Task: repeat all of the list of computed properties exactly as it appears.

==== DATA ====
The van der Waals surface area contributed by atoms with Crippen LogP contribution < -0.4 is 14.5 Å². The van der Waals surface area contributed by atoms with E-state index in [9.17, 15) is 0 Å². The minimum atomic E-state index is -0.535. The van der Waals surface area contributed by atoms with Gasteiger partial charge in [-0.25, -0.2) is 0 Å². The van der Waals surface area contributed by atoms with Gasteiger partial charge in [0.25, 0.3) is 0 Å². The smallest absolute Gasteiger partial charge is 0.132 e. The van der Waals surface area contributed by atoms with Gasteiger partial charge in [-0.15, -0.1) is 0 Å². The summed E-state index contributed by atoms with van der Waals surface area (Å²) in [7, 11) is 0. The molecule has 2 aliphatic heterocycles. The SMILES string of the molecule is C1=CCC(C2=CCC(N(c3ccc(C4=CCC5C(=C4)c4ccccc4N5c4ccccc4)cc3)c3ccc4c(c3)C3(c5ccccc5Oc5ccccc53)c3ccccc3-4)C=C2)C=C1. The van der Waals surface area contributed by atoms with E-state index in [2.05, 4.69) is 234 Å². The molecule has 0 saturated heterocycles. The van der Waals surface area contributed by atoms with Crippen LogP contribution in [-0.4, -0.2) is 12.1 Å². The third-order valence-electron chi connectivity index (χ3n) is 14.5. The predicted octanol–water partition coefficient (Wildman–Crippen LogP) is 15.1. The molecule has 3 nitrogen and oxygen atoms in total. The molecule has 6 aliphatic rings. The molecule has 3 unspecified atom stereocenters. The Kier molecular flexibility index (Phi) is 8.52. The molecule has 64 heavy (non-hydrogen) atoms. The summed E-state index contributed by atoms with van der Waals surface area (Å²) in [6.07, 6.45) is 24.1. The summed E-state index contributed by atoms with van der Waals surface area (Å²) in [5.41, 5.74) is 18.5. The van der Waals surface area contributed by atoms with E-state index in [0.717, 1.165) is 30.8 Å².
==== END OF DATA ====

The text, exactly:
The van der Waals surface area contributed by atoms with Crippen LogP contribution < -0.4 is 14.5 Å². The van der Waals surface area contributed by atoms with E-state index in [9.17, 15) is 0 Å². The minimum atomic E-state index is -0.535. The van der Waals surface area contributed by atoms with Gasteiger partial charge in [-0.25, -0.2) is 0 Å². The van der Waals surface area contributed by atoms with Gasteiger partial charge in [0.25, 0.3) is 0 Å². The smallest absolute Gasteiger partial charge is 0.132 e. The van der Waals surface area contributed by atoms with Gasteiger partial charge in [-0.15, -0.1) is 0 Å². The summed E-state index contributed by atoms with van der Waals surface area (Å²) in [7, 11) is 0. The molecule has 2 aliphatic heterocycles. The SMILES string of the molecule is C1=CCC(C2=CCC(N(c3ccc(C4=CCC5C(=C4)c4ccccc4N5c4ccccc4)cc3)c3ccc4c(c3)C3(c5ccccc5Oc5ccccc53)c3ccccc3-4)C=C2)C=C1. The van der Waals surface area contributed by atoms with E-state index in [2.05, 4.69) is 234 Å². The molecule has 0 saturated heterocycles. The van der Waals surface area contributed by atoms with Crippen LogP contribution in [-0.4, -0.2) is 12.1 Å². The third-order valence-electron chi connectivity index (χ3n) is 14.5. The predicted octanol–water partition coefficient (Wildman–Crippen LogP) is 15.1. The molecule has 3 nitrogen and oxygen atoms in total. The molecule has 6 aliphatic rings. The molecule has 3 unspecified atom stereocenters. The Kier molecular flexibility index (Phi) is 8.52. The molecule has 64 heavy (non-hydrogen) atoms. The summed E-state index contributed by atoms with van der Waals surface area (Å²) in [6.07, 6.45) is 24.1. The summed E-state index contributed by atoms with van der Waals surface area (Å²) in [5.41, 5.74) is 18.5. The van der Waals surface area contributed by atoms with E-state index in [0.717, 1.165) is 30.8 Å².